The market for data-driven building efficiency software is very crowded. In order to break through the noise, startup Gridium is focusing on simplicity with its latest product offering.
At the DistribuTECH conference next week, the two-year-old company will introduce RCx, a cloud-based application that recommends steps to improve building efficiency by analyzing meter data. It also will announce that San Francisco-based energy services company Enovity is using the software to audit 1,000 schools under a Pacific Gas & Electric efficiency program.
RCx is designed to identify simple-to-implement measures using only smart meter data and a ZIP code, rather than sending an engineer to a building to perform an energy audit. Analyzing fifteen-minute interval meter data from several buildings can yield recommendations on how to adjust building management systems, such as changing HVAC start times or fixing equipment that pulls in outdoor air for cooling, said CEO and co-founder Tom Arnold, who last worked at demand response provider EnerNOC.
A traditional auditing process might identify one building out of twenty that is very inefficient, but often small organizations and businesses won’t have the means to immediately replace expensive heating and cooling equipment, said Arnold. At the same time, changes to how a building is operated can account for half the energy savings achieved by commissioning -- a finding uncovered by competitor FirstFuel last year.
“We want to focus on the really simple stuff. We’re not using a physical model of the building or statistical model. We can instantly generate insights without the burden of [manual] data collection or the complexity of understanding how accurate it is,” he said.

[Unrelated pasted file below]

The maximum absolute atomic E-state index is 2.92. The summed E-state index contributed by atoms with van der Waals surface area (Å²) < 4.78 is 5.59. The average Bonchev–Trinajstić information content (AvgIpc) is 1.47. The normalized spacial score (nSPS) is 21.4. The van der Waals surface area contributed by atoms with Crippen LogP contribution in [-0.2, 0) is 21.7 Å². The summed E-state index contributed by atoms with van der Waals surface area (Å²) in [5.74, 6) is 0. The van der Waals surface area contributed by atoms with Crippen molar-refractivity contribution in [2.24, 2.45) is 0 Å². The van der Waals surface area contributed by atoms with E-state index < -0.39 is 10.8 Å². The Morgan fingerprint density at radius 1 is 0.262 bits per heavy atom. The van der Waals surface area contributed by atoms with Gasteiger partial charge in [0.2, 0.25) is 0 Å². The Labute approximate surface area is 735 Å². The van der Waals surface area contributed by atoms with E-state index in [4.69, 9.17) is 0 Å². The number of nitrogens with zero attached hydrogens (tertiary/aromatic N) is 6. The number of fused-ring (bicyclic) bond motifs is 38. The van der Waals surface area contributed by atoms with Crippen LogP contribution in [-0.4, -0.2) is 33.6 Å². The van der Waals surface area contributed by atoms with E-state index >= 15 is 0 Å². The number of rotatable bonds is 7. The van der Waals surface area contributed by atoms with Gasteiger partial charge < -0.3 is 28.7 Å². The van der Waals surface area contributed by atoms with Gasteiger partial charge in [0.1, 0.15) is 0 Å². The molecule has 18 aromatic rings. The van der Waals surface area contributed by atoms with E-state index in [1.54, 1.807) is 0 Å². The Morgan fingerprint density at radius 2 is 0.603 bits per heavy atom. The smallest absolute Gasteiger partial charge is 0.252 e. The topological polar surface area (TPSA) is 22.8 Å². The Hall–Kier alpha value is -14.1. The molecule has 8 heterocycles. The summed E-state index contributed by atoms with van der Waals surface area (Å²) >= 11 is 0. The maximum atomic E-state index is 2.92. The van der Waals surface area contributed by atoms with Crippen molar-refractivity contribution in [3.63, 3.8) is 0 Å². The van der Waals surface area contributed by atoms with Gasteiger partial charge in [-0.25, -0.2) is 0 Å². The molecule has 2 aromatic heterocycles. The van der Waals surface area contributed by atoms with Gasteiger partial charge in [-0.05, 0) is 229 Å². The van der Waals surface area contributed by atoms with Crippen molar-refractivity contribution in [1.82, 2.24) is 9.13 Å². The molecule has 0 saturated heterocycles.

Arnold said RCx may be better suited for smaller companies than are competitive virtual audit products from Retroficiency and FirstFuel.
“Generally, we want to provide analytics to the bulk of the market, and that is smaller buildings,” Arnold said. The cost of RCx is on the order of hundreds of dollars per building. Enovity is finding that the application can reduce energy usage by 20 percent to 30 percent by making operational changes, such as reducing equipment runtimes, he added.
The software works by comparing the actual power readings to benchmarked levels in order to gain insights into the efficiency of a building. It also uses pattern recognition to understand how the building is operated.
Enovity project manager Henry Summers said the software complements the work the company already does: “Instead of a bulky fixed report, we get dynamic software to explore and analyze interval data and helpful diagnostic images to customize our standard reports,” he said in a statement.
Gridium, which has raised $2 million in venture funding, sells two other products -- one for weekly reports on demand charges and one for bill forecasting -- directly to building managers. RCx will be sold through energy services companies.
The company’s software demonstrates how cloud-based analytics businesses can have a real impact in commercial building efficiency. “Even five years ago, this would have been very difficult to do. Now we get 1,000 buildings’ data and spin up 1,000 servers to do the math,” Arnold said. “The elastic nature of the cloud enables these types of solutions at price points that people can actually” afford.